Back when I started the Zinbryta trial, when the drug was still fairly new to me, my life had been much more limited by my disease. I was a regular at my drug store, a regular at the places I volunteered. No one paid me to hang around. Zinbryta stopped the raging inflammation that had peppered my brain with lesions. My relapsing remitting multiple sclerosis stopped feeling so…unremitting. And gradually, I was able to get small but super-meaningful jobs. First I was hired to host creative writing sessions with a uniquely brilliant group living at an upscale assisted living center. I am in awe of the supportive creative community we have maintained. Then I was hired to teach writing classes to radical, relentless, radiant young artists at a celebrated arts college downtown. The younger generation fills me with hope for a more just, more equitable, more dazzling future. Through the years, I have maintained the same prolific community writing workshop. We all publish. Some of us publish quite a lot. Zinbryta has allowed me to expand my identity beyond MS patient, to teacher. When the security guard handed me my one-day NIH ID, you’d better believe I thanked her.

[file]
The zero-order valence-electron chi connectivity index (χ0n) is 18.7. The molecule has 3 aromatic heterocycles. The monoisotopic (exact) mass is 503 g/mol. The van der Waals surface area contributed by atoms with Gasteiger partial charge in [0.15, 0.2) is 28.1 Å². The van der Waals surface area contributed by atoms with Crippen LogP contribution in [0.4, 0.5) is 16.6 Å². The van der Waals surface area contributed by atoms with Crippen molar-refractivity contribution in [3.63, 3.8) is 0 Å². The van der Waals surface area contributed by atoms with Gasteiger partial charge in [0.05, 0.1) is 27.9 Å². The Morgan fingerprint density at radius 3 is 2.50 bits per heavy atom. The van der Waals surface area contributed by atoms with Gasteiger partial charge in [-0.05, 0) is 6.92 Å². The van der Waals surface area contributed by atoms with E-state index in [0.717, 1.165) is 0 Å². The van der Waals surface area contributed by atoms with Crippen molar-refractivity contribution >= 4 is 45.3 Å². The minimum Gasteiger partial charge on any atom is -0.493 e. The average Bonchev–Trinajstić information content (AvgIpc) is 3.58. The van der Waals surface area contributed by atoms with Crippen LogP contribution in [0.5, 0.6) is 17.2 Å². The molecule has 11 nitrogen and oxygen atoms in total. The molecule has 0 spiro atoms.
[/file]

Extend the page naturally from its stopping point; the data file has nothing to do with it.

I hopped back into the white van with a couple from Georgia. The husband had spent the trip describing the career he’d had to abandon. “I want to get back to work, do what I can from a wheelchair. But first I’ve got to get this cancer under control.”

I could relate to his frustration. I could relate to his hope. Zinbryta has helped rein in my MS. It’s been necessary. But it hasn’t been sufficient. When we reached good old Building 10, I hopped out of the van. I was eager to get my MS under control.

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Disclaimer

Gentle Reader,

Never forget that this blogger’s brain has shrunk to the size of a side dish of cauliflower. Lectorum admonere potent. Or, Reader, be warned. (Don’t feel insecure, bigger brained one, if you didn’t know the Latin. I didn’t, either, I had to look it up.)

 

 


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I got Swanked. Then I Wahled. Now I’m Galled.